Why Your Search Form & FAQs Page are Lame Substitutes for Real Usability
If your content and navigation structure answers visitors’ questions naturally, intuitively, and strategically, why would they ever have to use them?
They may be appropriate for some sites.
But for most websites, they’re a crutch. A poor excuse for legitimate usability.
Think about it: If those questions truly are frequently asked, then why in the world aren’t you answering them within your page content?
Why force your users to work to get their questions answered?
Why not just give them what they want, when they want it? Why not answer their questions as they ask them?
Make Your Search Form & FAQs Page Obsolete
It starts with crafting real website personas.
Getting inside their hearts and minds. Understanding their motivations, desires, fears, goals, turn-ons and turn-offs. Knowing what questions they’ll ask when they get to your website.
When you know whom you’re speaking to, it’s actually quite simple to architect your page structure and write your content to cater to their needs.
For example, suppose you own a roofing company and you want to make your website more persuasive and user-friendly.
So you analyze past customers. You connect some dots. You recognize some patterns. You flesh out at some personas.
Let’s consider two, and think through how they would navigate your site differently:
Persona #1: Hanna Homemaker
Hanna is the mother of two young children and the wife of a successful real estate agent. Meticulous and detailed, Hanna got straight A’s in high school and college. She received an accounting degree, and worked at an accounting firm for a couple years before deciding to homeschool her children. Hanna has never missed a regular oil change. She has her windows washed monthly. She subscribes to blogs that share tips and techniques for being a more efficient homemaker. She can’t stand irresponsibility, and she fears being taken advantage of.
Persona #2: Andy Attorney
In high school, Andy was the star basketball player, and was voted most likely to succeed. He exceeded academically, and was always involved in extracurricular activities. A true “A-type” personality, Andy had his whole life figured out. He got his college degree, then went straight to law school, where he graduated at the top of his class. He got offers from multiple firms and chose the one where he’d be most likely to advance quickly. He’s now months away from making partner. He drives a new model BMW and wears expensive suits. Ever the driver, he’s always looking for an edge in life.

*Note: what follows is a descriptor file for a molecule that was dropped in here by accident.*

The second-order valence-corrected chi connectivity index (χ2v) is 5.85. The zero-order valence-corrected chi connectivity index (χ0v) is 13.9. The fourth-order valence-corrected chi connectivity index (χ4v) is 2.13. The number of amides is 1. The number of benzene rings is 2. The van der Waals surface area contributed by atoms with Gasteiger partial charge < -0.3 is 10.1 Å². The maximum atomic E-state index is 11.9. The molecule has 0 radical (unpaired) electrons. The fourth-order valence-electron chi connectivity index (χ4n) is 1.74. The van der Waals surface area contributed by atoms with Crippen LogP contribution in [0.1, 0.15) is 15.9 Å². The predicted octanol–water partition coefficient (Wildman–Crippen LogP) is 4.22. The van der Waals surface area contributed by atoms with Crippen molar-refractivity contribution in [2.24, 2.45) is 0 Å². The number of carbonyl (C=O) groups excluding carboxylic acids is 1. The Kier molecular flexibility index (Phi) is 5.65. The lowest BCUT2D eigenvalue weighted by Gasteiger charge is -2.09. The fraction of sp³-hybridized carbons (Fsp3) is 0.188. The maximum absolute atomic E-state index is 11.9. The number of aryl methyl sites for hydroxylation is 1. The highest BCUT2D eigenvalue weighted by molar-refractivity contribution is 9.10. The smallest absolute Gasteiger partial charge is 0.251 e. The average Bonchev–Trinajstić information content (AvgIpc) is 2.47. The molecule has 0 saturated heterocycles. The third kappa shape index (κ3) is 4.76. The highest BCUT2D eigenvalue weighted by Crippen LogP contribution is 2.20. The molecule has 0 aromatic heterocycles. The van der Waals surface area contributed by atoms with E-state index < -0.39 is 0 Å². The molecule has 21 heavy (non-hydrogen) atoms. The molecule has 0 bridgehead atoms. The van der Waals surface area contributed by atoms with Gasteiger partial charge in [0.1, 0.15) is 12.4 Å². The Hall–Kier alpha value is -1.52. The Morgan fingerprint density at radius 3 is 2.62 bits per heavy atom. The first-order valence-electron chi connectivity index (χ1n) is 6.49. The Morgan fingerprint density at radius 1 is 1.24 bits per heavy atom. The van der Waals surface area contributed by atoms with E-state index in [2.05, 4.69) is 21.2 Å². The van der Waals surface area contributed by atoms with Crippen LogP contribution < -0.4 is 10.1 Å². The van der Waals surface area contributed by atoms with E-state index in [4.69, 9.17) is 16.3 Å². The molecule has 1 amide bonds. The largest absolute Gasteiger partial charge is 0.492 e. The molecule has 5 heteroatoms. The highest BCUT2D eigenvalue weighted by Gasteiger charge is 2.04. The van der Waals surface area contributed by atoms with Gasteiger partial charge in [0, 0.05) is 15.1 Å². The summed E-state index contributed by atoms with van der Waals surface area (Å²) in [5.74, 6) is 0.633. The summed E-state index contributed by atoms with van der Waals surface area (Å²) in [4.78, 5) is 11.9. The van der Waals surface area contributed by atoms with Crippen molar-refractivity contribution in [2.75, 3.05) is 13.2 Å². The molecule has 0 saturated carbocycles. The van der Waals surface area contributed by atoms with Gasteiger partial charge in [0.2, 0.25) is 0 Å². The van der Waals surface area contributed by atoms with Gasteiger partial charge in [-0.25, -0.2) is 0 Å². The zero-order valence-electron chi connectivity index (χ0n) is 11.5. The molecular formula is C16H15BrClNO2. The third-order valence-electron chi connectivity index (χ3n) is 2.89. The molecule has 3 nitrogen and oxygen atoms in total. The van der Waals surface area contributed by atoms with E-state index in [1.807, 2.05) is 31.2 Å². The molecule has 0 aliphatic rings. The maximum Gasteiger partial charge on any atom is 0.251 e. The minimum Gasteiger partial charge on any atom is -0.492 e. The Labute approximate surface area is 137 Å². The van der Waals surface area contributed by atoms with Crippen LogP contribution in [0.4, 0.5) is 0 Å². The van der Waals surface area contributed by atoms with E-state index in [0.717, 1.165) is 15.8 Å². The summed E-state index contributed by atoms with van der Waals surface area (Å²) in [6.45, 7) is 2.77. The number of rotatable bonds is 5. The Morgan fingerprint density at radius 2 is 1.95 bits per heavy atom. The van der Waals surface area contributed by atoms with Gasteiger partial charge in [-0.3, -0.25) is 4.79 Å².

Both Hanna and Andy need their roofs replaced.
Do you think you could figure out what questions each of them would ask when they came to your roofing company website?
Here are a few questions Hanna would be asking:
- What’s your process?
- Do you have to remove my current roof tiles? If so, will you damage the roof?
- Will you start and finish the job on time, or will I have to prod you?
- Are your workers clean and professional?
- Do you guarantee your work?
- What happens if something turns out wrong with the job?
- Do you use top-quality materials, or do you cut corners?
- Are you thorough and detailed?
Andy, on the other hand, would ask questions like these:
- What are your credentials? Do you have any industry certifications?
- What makes you a superior company? Why should I choose you over your competitors?
- How will I know you’ll do a professional job?
- Can I depend on you to get it right without a lot of hand-holding, or will you waste a lot of my time?
- Are you fast?
See how much easier it becomes to create pages and write content to answer visitors’ questions — once you know what questions are being asked by which personas?
The persuasive architecture process takes time and attention to detail.
But it’s the heart and soul of a user-friendly, persuasive website that answers questions naturally without forcing your visitors to work hard.
Isn’t it time for you to kick the crutches of a website search form and FAQs page and get a truly functional website?